American media leads us to believe that the people of New York are miserable, but in reality, they seem to be doing pretty well. Interestingly enough, it has the lowest rate of adult depression in the country. To reflect this statistic, emotional and physical well-being ranks at number 5 out of all states.
This state ranked 15th on the list overall according to the report. Virginia finished 15th in emotional and physical well-being, a middle-of-the-road 25th in work environment, and a so-so 27th in community and environment.
Massachusetts ranked fourth in the number of hours worked, third in its suicide rate, ninth in safety, 10th in income growth, 12th in separation and divorce, 22nd in adequate sleep rate and 27th in volunteer rate. The state was ranked 13th in its overall emotional well-being, 14th in its work environment, and 42nd in community and environment.
The state was ranked 17th for average happiness levels and made it into the top 10 for community and environment and workplace environment measures. Pulling the average score down, however, was the metric for emotional and physical well-being, where Washington ranked 29 — lower than average. Washington also ranked 10th in terms of safety, 11th for number of work hours and 16th for income growth.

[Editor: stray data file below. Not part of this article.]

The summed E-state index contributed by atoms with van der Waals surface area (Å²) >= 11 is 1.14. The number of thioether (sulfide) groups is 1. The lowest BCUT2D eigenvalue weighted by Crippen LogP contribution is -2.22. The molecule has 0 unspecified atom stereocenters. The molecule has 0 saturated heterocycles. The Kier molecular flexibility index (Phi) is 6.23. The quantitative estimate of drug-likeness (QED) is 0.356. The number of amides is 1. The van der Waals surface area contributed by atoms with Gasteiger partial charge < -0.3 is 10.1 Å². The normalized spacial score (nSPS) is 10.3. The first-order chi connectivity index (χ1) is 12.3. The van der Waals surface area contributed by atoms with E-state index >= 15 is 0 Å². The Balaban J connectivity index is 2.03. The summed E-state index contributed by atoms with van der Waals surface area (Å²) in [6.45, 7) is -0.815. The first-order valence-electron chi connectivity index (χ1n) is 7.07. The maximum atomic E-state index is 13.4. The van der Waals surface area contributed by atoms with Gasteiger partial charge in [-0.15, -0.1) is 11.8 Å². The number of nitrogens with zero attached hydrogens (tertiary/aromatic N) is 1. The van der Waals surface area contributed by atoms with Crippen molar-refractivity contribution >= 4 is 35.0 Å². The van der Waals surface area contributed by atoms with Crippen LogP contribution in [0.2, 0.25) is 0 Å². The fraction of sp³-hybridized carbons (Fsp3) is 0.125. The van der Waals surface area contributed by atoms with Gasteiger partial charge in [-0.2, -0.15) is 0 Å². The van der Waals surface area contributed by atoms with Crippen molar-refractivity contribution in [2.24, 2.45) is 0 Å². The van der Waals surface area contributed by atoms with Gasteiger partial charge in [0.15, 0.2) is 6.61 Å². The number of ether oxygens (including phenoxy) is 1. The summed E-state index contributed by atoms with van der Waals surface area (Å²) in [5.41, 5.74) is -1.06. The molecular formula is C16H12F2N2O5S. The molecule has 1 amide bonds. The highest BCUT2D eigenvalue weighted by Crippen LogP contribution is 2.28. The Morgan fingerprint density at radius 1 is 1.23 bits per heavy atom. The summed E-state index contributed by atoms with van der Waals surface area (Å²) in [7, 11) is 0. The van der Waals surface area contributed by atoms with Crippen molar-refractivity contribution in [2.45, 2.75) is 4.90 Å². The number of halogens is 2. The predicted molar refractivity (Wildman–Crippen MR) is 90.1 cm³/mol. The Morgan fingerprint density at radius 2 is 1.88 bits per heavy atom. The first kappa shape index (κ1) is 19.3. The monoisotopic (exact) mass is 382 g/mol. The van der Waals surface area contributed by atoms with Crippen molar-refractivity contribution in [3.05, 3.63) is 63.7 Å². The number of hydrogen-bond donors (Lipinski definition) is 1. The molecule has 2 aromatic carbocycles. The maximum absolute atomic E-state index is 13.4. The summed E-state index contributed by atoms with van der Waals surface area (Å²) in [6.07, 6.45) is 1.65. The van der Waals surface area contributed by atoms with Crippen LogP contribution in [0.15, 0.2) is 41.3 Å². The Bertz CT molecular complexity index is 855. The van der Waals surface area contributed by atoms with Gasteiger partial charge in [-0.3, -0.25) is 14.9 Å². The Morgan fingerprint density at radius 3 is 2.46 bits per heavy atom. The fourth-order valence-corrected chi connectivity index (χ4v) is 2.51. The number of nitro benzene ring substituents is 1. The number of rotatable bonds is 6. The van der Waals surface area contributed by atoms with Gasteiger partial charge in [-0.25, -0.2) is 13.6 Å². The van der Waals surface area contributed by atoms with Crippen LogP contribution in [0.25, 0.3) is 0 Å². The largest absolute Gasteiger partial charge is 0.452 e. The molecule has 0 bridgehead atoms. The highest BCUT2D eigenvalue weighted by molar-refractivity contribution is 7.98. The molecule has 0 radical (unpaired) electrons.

Colorado was 19th in the overall emotional and physical well-being, 46th in the community and 3rd in work environment ranking. Colorado did well in the “adequate average sleep” ranking (2nd) and participation in sports (1st). Colorado also ranked fourth in the highest income growth. Colorado didn't rank among the top five in suicide rates in this study, but the state has an alarmingly high rate of people who take their own lives, according to the Colorado Department of Public Health and Environment. Colorado also has a high number of people who die from drug overdoses and alcohol.
The Peach State ranked 19th on the list overall according to WalletHub. Georgia finished a lackluster 25th in emotional and bodily well-being, 16th in work environment and a solid 7th in community and environment.
20. North Carolina
North Carolina ranks a decent 21st in work environment, as well as in emotional and physical well-being. Sadly, community and environment, however, rank quite a bit lower at 37th place.
Despite the stifling heat they deal with day to day, Arizonians appear to be relatively happy. Workplace morale weighs in at a good standing at 12th place out of all fifty states. But community and environment (34th) makes the state’s overall happiness score suffer.